Roadmap for Developing NDIS Miniport Drivers
To create a Network Driver Interface Specification (NDIS) miniport driver package, follow these steps:
Step 1: Learn about Windows architecture and drivers.
You must understand the fundamentals of how drivers work in Windows operating systems. Knowing the fundamentals will help you make appropriate design decisions and let you streamline your development process. For more information about driver fundamentals, see Concepts for all driver developers.
Step 2: Learn about NDIS.
For general information about NDIS and NDIS drivers, see the following topics:
Step 3: Determine additional Windows driver design decisions.
Step 4: Learn about the Windows driver build, test, and debug processes and tools.
Building a driver differs from building a user-mode application. For more information about Windows driver build, debug, and test processes, driver signing, and Windows Hardware Certification Kit (HCK) testing, see Building, Debugging, and Testing Drivers. For more information about building, testing, verifying, and debugging tools, see Driver Development Tools.
- Step 5: Read the miniport driver introduction topics.
Step 6: Read the writing miniport drivers section.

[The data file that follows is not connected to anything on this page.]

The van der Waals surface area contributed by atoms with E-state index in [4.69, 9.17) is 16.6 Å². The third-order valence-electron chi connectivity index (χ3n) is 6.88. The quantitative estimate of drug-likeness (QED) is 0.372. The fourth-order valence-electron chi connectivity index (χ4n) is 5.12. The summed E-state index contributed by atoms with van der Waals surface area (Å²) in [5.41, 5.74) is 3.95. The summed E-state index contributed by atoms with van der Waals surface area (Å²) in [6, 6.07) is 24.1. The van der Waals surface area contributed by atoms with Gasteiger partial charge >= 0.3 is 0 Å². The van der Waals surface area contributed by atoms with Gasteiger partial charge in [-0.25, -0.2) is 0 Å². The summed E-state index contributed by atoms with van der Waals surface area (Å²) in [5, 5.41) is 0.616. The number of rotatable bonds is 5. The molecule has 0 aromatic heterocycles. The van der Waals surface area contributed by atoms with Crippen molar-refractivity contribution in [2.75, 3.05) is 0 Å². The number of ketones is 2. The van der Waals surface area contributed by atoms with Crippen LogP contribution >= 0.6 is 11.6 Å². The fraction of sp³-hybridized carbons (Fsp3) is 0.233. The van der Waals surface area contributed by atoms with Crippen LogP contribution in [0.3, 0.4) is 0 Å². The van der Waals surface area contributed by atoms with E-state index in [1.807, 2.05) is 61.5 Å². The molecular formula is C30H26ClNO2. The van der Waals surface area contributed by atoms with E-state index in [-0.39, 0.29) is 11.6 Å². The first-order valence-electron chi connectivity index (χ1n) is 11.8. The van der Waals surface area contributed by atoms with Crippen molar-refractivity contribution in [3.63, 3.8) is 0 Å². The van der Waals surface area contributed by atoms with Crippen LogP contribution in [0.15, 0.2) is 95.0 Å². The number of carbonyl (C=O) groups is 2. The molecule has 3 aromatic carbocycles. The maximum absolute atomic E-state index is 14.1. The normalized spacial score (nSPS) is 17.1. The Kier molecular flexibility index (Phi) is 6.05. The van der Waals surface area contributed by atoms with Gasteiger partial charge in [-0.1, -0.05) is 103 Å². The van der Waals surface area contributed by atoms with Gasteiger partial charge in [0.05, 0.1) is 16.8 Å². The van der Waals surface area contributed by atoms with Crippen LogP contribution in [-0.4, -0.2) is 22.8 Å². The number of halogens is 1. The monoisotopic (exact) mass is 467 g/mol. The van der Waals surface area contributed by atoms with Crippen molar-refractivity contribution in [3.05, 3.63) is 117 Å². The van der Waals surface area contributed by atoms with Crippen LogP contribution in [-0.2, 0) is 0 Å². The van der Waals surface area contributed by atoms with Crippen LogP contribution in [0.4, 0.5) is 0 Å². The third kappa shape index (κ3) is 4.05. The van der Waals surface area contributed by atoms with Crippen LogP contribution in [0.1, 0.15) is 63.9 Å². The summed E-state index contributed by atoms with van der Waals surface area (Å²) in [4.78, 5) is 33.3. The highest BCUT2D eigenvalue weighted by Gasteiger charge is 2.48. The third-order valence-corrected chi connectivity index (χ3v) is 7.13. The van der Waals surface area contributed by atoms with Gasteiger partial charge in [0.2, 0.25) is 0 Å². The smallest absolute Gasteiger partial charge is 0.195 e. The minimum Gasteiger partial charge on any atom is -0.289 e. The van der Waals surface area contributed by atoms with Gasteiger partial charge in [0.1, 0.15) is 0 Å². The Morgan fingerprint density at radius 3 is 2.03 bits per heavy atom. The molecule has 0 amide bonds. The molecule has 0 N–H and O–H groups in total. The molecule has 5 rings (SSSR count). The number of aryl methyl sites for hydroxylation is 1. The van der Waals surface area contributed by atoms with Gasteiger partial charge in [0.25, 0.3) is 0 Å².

This section provides an overview of the primary miniport driver interfaces. These interfaces included functions that miniport drivers provide (MiniportXxx functions) and NDIS calls to initiate operations. NDIS provides NdisXxx functions that miniport drivers call to perform NDIS operations.
Step 8: (optional reading) Additional considerations for Miniport Drivers.
Additional considerations include topics that expand on the primary interfaces that are described in the writing miniport drivers section.
Step 9: Develop (or port), build, test, and debug your NDIS driver.
See the porting guides if you are porting an existing driver:
- Porting NDIS 5.x Drivers to NDIS 6.0
- Porting NDIS 6.x Drivers to NDIS 6.20
- Porting NDIS 6.x Drivers to NDIS 6.30
For more information about iterative building, testing, and debugging, see Overview of Build, Debug, and Test Process. This process will help ensure that you build a driver that works.
Step 10: Create a driver package for your driver.
Step 11: Sign and distribute your driver.
The final step is to sign (optional) and distribute the driver. If your driver meets the quality standards that are defined for the Windows Hardware Certification Kit (HCK), you can distribute it through the Microsoft Windows Update program. For more information about how to distribute a driver, see Distributing a Driver.
These are the basic steps. Additional steps might be necessary based on the needs of your individual driver.